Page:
Governor of State Leading Nation in Kids Hospitalized with Covid Fights to Ban School Mask Mandates

Florida Governor Ron DeSantis is doing everything within his power to prevent school children from wearing masks in the fall. Even though one in every five new Covid-19 cases is in Florida, DeSantis continues to push his pro-Covid agenda as the state’s Department of Health issued an emergency rule allowing children the option to “opt out” of school masking mandates on Friday.

Florida is experiencing the worst of the pandemic as the Delta variant spreads, and the state has reported more cases this past week than any other. Florida also broke another record this week as 12,000 more people were hospitalized with the virus. Compared to the original Covid-19 strain, the Delta variant is more harmful to children, and Florida has reported more young people in the hospital with the virus — 13,400 — than any other state.

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The increasing case numbers should be reason enough to enforce a statewide mask mandate in schools, but DeSantis has decided to sacrifice Florida’s kids — especially those who are too young to be vaccinated — on the altar of personal freedom. In an executive order on July 30, DeSantis threatened to “withhold… state funds” from school districts that require masks. Some schools plan to move forward with mask mandates anyway.

Doubling down on the anti-mask stance, the Department of Health rule issued Friday states that students “may wear masks or facial coverings” but also said that parents can opt their children out of wearing masks. The rule laughably says that it is designed to “protect children with disabilities or health conditions” — those likely to be the most vulnerable to the virus — who might be “harmed” by masking protocols. The rule also bans “Covid-19 harassment,” which includes testing and masking requirements. And it prevents “any harassment or discriminatory treatment” of children who do not wear masks, so they cannot be excluded or isolated from the classroom or school activities, despite the risk they pose.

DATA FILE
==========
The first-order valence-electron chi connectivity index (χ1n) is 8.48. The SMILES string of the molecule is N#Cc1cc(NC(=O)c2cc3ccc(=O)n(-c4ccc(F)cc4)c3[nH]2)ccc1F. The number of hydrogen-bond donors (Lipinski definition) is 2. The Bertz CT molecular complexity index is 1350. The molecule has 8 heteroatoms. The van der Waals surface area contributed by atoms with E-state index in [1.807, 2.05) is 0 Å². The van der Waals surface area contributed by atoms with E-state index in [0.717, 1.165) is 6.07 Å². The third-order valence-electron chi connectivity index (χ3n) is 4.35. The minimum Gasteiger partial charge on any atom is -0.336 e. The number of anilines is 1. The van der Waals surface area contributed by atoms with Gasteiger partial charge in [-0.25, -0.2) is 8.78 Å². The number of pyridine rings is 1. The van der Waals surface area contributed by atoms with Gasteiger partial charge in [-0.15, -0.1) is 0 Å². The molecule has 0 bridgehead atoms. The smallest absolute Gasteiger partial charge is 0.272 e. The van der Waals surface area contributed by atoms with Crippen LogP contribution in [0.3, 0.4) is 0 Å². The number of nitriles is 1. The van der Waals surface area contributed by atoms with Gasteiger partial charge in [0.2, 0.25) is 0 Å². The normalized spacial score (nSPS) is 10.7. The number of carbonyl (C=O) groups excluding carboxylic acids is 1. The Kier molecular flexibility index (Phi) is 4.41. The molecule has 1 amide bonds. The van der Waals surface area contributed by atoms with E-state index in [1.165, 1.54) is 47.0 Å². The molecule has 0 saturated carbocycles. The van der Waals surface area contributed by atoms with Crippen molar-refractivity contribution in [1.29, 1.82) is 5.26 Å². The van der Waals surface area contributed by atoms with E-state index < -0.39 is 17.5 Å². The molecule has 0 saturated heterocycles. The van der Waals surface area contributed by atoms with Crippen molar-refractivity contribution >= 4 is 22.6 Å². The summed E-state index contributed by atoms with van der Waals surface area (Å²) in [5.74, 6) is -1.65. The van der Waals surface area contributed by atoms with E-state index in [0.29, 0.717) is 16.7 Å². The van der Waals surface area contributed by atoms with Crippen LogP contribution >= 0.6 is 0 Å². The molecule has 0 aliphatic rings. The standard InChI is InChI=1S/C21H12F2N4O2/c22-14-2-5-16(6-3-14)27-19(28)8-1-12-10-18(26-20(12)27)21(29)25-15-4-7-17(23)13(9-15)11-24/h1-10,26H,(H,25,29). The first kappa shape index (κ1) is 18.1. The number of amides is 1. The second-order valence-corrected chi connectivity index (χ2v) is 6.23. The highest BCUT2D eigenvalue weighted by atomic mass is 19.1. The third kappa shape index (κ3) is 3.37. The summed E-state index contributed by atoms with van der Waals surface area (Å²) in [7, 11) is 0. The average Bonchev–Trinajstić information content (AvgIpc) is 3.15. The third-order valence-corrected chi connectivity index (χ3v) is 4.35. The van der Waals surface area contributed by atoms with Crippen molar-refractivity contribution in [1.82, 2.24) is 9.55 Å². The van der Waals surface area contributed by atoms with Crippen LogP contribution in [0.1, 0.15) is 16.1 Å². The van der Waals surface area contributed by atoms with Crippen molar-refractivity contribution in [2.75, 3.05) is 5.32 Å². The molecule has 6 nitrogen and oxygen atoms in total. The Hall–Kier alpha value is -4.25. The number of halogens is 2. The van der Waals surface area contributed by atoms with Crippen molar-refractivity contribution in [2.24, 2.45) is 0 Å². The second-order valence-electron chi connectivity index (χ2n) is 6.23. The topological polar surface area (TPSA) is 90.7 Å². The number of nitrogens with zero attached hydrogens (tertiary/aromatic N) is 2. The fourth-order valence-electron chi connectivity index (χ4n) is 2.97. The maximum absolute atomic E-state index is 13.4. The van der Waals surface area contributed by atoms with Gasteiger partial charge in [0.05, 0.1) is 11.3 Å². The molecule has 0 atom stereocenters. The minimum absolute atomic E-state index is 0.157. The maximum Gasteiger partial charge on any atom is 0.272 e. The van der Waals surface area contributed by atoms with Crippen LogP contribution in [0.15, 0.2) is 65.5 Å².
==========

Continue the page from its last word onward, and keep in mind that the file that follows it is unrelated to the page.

Despite the unchecked proliferation of the virus in his own state, DeSantis continues to blame Biden for the virus spreading, even as he defies recommendations from the CDC and administration, including that children wear masks in school.

But Florida parents are fighting back. So far, parents have filed two lawsuits against the executive order. One suit, filed on behalf of a father of three in Broward County, reads: “Florida is among the states with the highest number of Covid-19 victims in the country, and the number of afflicted people is growing rapidly. The danger to Plaintiff and his children and all others they come into contact with is severe, unreasonable, and growing by the day. The suit also says DeSantis’s order is unconstitutional because the Florida Constitution states that “adequate provision shall be made by law for a uniform, efficient, safe, secure, and high-quality system of free public schools.”

DeSantis is not just endangering Florida children, he’s also bragging about it and using it to fundraise. The governor has traveled to Michigan this week to hold a number of fundraisers. DeSantis is expected to make a presidential run in 2024.

“Not only is Governor DeSantis not abiding by public health decisions,” White House Press Secretary Jen Psaki said on Friday, “he’s fundraising off of this.”

The governor has also pushed unfounded and absurd conspiracy theories, such as the belief that Biden is letting in migrants with Covid-19 and sending them across the country to spread the virus. In fact, Biden has drawn criticism from liberals by extending a Trump-era public health order that allows border agents to immediately expel migrants who are caught crossing the border. But that won’t stop DeSantis from spreading his lies.

Miami Beach Mayor Dan Gelber called the governor the “Pied Piper of Covid-19, leading everybody off a cliff,” as he has also banned local governments from implementing mask requirements.

“We’re not allowed a mask edict now,” Gelber told The Guardian. “We were one of the first cities to require it, and the governor stopped allowing us to do it. Then immediately we saw a surge across our county and state.”

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